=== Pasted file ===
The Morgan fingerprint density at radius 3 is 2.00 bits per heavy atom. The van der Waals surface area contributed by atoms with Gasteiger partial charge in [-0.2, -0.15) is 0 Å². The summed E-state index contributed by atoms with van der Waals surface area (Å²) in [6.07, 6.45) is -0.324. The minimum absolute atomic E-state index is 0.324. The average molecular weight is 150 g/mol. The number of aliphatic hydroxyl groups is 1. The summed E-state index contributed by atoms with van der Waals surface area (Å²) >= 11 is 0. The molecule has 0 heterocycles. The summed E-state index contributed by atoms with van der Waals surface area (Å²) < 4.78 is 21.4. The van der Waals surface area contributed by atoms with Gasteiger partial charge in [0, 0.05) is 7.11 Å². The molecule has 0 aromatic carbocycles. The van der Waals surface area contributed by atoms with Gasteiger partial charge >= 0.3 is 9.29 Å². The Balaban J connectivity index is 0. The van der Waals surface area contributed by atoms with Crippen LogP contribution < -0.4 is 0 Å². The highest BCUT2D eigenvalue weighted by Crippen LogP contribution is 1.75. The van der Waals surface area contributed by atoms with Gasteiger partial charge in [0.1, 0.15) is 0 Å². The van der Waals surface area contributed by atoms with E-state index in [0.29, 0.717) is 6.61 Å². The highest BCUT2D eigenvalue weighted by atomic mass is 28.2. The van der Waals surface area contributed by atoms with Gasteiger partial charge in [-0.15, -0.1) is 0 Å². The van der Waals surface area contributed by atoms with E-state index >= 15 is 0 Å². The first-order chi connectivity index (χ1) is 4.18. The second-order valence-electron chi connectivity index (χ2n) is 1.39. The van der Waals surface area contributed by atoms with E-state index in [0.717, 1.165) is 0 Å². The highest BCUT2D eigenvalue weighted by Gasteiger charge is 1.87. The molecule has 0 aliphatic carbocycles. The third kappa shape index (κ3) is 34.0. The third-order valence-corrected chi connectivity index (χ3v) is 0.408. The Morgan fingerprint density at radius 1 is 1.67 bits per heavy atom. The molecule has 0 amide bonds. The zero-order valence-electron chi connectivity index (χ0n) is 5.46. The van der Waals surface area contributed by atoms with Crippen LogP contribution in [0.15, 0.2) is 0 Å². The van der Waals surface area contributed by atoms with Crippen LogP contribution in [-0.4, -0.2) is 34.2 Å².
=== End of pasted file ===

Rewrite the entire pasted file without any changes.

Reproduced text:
The Morgan fingerprint density at radius 3 is 2.00 bits per heavy atom. The van der Waals surface area contributed by atoms with Gasteiger partial charge in [-0.2, -0.15) is 0 Å². The summed E-state index contributed by atoms with van der Waals surface area (Å²) in [6.07, 6.45) is -0.324. The minimum absolute atomic E-state index is 0.324. The average molecular weight is 150 g/mol. The number of aliphatic hydroxyl groups is 1. The summed E-state index contributed by atoms with van der Waals surface area (Å²) >= 11 is 0. The molecule has 0 heterocycles. The summed E-state index contributed by atoms with van der Waals surface area (Å²) < 4.78 is 21.4. The van der Waals surface area contributed by atoms with Gasteiger partial charge in [0, 0.05) is 7.11 Å². The molecule has 0 aromatic carbocycles. The van der Waals surface area contributed by atoms with Gasteiger partial charge >= 0.3 is 9.29 Å². The Balaban J connectivity index is 0. The van der Waals surface area contributed by atoms with Crippen LogP contribution < -0.4 is 0 Å². The highest BCUT2D eigenvalue weighted by Crippen LogP contribution is 1.75. The van der Waals surface area contributed by atoms with Gasteiger partial charge in [0.1, 0.15) is 0 Å². The van der Waals surface area contributed by atoms with E-state index in [0.29, 0.717) is 6.61 Å². The highest BCUT2D eigenvalue weighted by atomic mass is 28.2. The van der Waals surface area contributed by atoms with Gasteiger partial charge in [-0.15, -0.1) is 0 Å². The van der Waals surface area contributed by atoms with E-state index >= 15 is 0 Å². The first-order chi connectivity index (χ1) is 4.18. The second-order valence-electron chi connectivity index (χ2n) is 1.39. The van der Waals surface area contributed by atoms with E-state index in [0.717, 1.165) is 0 Å². The highest BCUT2D eigenvalue weighted by Gasteiger charge is 1.87. The molecule has 0 aliphatic carbocycles. The third kappa shape index (κ3) is 34.0. The third-order valence-corrected chi connectivity index (χ3v) is 0.408. The Morgan fingerprint density at radius 1 is 1.67 bits per heavy atom. The molecule has 0 amide bonds. The zero-order valence-electron chi connectivity index (χ0n) is 5.46. The van der Waals surface area contributed by atoms with Crippen LogP contribution in [0.15, 0.2) is 0 Å². The van der Waals surface area contributed by atoms with Crippen LogP contribution in [-0.4, -0.2) is 34.2 Å².